The final phase of the cycle is the luteal phase. During this phase the stimulated follicles have been reabsorbed into the body and estrogen levels decline. The mature follicle that released its egg is now a corpus luteum and produces another hormone—progesterone. Progesterone helps ‘feed’ and maintain the uterine lining should the egg be fertilized and implant into the uterine wall. If this does not happen, the lining is shed, and the process begins again.
A shortened cycle (less than 21 days) is called polymenorrhea. A short cycle may be due to a shortening of either the follicular (pre-ovulatory) or luteal (post-ovulatory) phase.
A short follicular phase, or early ovulation is one of the most common causes of female infertility. Stress or a significant change in daily life such as marriage, death, loss or change of job, or moving can influence a woman’s menstrual cycle and often are the cause of irregularities women experience.
Early ovulation may indicate poor egg quality or follicle function. Among the possible causes are polycystic ovary syndrome (PCOS)—a hormonal disorder provoking the ovaries to develop numerous small collections of fluid (follicles) and fail to regularly release eggs, hyperprolactinemia—an excess of the hormone prolactin in a person’s body, a fibroma or benign tumor, an ovarian abnormality, or a disorder of the hypothalamic-pituitary complex (where the hormones regulating the cycle are produced).
Sometimes the luteal phase is too short for fertilization and implantation to take place. Luteal insufficiency can be due to a lack of progesterone. Progesterone is essential for the development of a nutrient-rich endometrium which allows for proper implantation, which usually takes place between the 6th and the 10th day after fertilization. If the luteal phase is too short, the egg does not have time to migrate to the uterus and implant in the uterine wall before the start of the new cycle.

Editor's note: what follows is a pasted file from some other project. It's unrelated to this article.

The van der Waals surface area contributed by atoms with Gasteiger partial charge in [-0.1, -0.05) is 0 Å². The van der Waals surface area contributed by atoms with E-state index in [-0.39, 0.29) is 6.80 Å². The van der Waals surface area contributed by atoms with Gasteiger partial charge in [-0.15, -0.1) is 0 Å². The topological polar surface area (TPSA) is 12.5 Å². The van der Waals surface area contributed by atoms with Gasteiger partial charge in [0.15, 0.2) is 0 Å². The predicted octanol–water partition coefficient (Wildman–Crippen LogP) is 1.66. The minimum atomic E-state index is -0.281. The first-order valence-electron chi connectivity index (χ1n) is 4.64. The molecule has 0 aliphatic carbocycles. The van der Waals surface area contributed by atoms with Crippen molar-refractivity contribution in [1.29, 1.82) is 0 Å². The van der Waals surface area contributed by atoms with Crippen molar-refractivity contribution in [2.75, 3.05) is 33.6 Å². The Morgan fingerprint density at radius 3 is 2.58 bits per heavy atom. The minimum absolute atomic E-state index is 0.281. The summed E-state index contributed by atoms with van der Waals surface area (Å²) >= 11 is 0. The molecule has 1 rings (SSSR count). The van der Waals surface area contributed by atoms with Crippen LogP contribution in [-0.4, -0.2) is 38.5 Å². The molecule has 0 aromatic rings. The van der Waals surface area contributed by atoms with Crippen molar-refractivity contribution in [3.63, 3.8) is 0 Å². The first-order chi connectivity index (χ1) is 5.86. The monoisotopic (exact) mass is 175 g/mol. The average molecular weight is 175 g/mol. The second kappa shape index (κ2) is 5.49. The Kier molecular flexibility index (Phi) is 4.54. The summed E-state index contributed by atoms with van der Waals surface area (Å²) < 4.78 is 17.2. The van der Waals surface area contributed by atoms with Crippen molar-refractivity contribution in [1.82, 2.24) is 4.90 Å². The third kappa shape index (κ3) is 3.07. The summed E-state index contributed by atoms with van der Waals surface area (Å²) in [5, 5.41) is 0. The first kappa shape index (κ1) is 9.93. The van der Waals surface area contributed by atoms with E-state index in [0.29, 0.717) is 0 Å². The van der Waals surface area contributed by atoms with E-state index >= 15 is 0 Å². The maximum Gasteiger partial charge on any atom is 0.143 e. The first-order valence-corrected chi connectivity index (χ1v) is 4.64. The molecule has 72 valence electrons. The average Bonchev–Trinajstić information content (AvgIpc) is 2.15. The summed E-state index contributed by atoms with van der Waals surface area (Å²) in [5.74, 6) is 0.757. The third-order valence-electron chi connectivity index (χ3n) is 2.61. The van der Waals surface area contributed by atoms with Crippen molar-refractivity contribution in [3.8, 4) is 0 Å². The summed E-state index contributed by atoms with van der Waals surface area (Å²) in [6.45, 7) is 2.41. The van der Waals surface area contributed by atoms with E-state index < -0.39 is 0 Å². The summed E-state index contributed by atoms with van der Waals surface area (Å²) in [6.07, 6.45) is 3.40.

Hormonal contraceptives can help lengthen the luteal phase, but they also stop ovulation from occurring. This means they aren’t helpful for women who are trying to get pregnant. However, a doctor can prescribe other medications to help women with short luteal phases conceive.
Other possible reasons for a shorter menstrual cycle:
Infrequent menstrual periods and/or a very small amount of menstrual bleeding is called oligomenorrhea. Some variation in menstruation is normal, but a woman of childbearing age who regularly goes more than 35 days without menstruating may be diagnosed with oligomenorrhea.
Oligomenorrhea is often a side effect of hormonal contraception. Some women experience increasingly lighter periods for three to six months after they begin using birth control. Sometimes, their periods stop completely. The opposite is also true—if you have just stopped using a hormonal contraceptive or had your IUD removed, your cycle may be longer for a few months.
Other causes include natural adaptation at puberty and perimenopause, strenuous exercise, obesity, eating disorders, such as anorexia nervosa and bulimia, diabetes or thyroid problems, and polycystic ovary syndrome (PCOS).
If you have not recently given birth, are not breastfeeding, or have not recently stopped using a hormonal contraceptive but your cycles are still more than 35–40 days long, see your gynecologist to rule out a more serious underlying medical condition. Remember that your physical and mental health have an impact on your menstrual cycle - taking care of yourself is the best preemptive strategy for battling irregular cycles.
You can track your period using WomanLog. Download WomanLog now: